No Reason

At first light there he was, that old man

Peanuts piled on his trolley

In preparation for the holiday to commemorate God

When street vendors could expect to make extra rupees

 Standing behind his tiny bicycle-wheeled trolley

With its iron scales and weights and a stack of paper bags made from old newspapers

The mound of peanuts before him

 

Promise of extra income for a man used to

Surviving on nothing.

 

Watched him that bent old man in his cotton kurta

Surveying his means of his survival at the start of the day

To commemorate God.

 

What was his story?

How had he ended up here?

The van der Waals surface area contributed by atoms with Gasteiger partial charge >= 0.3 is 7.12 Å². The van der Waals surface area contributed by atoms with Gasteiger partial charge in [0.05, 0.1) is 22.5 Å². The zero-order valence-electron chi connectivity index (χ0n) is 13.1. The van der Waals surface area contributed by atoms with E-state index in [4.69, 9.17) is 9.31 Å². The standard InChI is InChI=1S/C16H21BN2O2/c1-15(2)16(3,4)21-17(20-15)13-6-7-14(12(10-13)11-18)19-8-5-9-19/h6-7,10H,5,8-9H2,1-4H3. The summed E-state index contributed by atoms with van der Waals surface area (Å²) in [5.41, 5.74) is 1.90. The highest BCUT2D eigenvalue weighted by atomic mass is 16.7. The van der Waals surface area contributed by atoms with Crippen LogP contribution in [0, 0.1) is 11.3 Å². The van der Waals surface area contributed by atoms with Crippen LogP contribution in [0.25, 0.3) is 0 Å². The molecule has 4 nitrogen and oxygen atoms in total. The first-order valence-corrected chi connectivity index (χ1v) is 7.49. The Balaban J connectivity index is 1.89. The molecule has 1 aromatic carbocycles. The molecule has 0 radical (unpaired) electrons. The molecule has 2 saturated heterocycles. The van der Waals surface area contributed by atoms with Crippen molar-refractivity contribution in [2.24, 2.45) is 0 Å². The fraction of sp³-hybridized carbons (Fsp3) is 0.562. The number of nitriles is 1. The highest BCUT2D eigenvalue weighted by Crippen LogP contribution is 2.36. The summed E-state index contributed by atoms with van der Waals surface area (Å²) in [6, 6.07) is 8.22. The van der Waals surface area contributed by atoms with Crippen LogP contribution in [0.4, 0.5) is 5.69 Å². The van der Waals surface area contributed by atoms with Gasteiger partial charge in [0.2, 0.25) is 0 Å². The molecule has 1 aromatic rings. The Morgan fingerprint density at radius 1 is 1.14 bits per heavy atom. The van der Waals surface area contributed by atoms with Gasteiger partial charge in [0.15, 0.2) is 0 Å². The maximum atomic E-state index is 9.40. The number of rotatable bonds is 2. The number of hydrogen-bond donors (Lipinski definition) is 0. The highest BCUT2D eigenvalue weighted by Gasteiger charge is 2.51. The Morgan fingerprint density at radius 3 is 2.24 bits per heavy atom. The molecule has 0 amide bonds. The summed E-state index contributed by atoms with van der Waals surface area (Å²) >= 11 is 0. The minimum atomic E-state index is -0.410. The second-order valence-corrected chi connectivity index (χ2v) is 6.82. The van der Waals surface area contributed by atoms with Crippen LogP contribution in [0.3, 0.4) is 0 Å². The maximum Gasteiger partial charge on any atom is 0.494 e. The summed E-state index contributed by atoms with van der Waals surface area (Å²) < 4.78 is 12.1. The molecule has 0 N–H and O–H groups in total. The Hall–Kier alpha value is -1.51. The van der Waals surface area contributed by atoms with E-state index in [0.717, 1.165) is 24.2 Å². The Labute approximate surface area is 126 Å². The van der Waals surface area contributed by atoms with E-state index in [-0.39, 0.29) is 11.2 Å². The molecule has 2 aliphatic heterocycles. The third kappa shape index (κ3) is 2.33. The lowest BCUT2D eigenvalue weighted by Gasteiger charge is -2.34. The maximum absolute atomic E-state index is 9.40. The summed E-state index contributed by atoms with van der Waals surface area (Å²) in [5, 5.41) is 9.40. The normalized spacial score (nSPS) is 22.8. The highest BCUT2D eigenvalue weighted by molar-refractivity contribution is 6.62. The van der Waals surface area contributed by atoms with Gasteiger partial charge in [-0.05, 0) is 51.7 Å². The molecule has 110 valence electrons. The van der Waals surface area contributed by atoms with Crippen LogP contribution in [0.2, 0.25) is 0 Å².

He and the millions of others like him?

Every one of them had a story

None of which I would ever hear, separated as we were

By language

By place of birth

The difference between a temporary stay in a strange land

And a lifetime spent on the street.

 

In the evening when it was cooler

I saw him again

When I bought a bag of those peanuts

The street was noisy, crowded, a seething mass of faces and voices

Illuminated by the few street lights which still worked

 

He had been standing there twelve hours after I first saw him

That old street vendor.

 

The air was foul with fumes and smoke, like a low hanging mist,

As I handed over a few coins for a bag of peanuts,

Watched him carefully weighing up the peanuts on his scales – he was an honest man – 

I saw he and I, each of us standing on one of the iron dishes of the scales

and I tried to work out why those scales tipped

So crazily in my favour

 

Maybe he believed in karma, in God, in some kind of design

Behind it all.

Me, I saw nothing, no justice, no design, no intent,

No Reason

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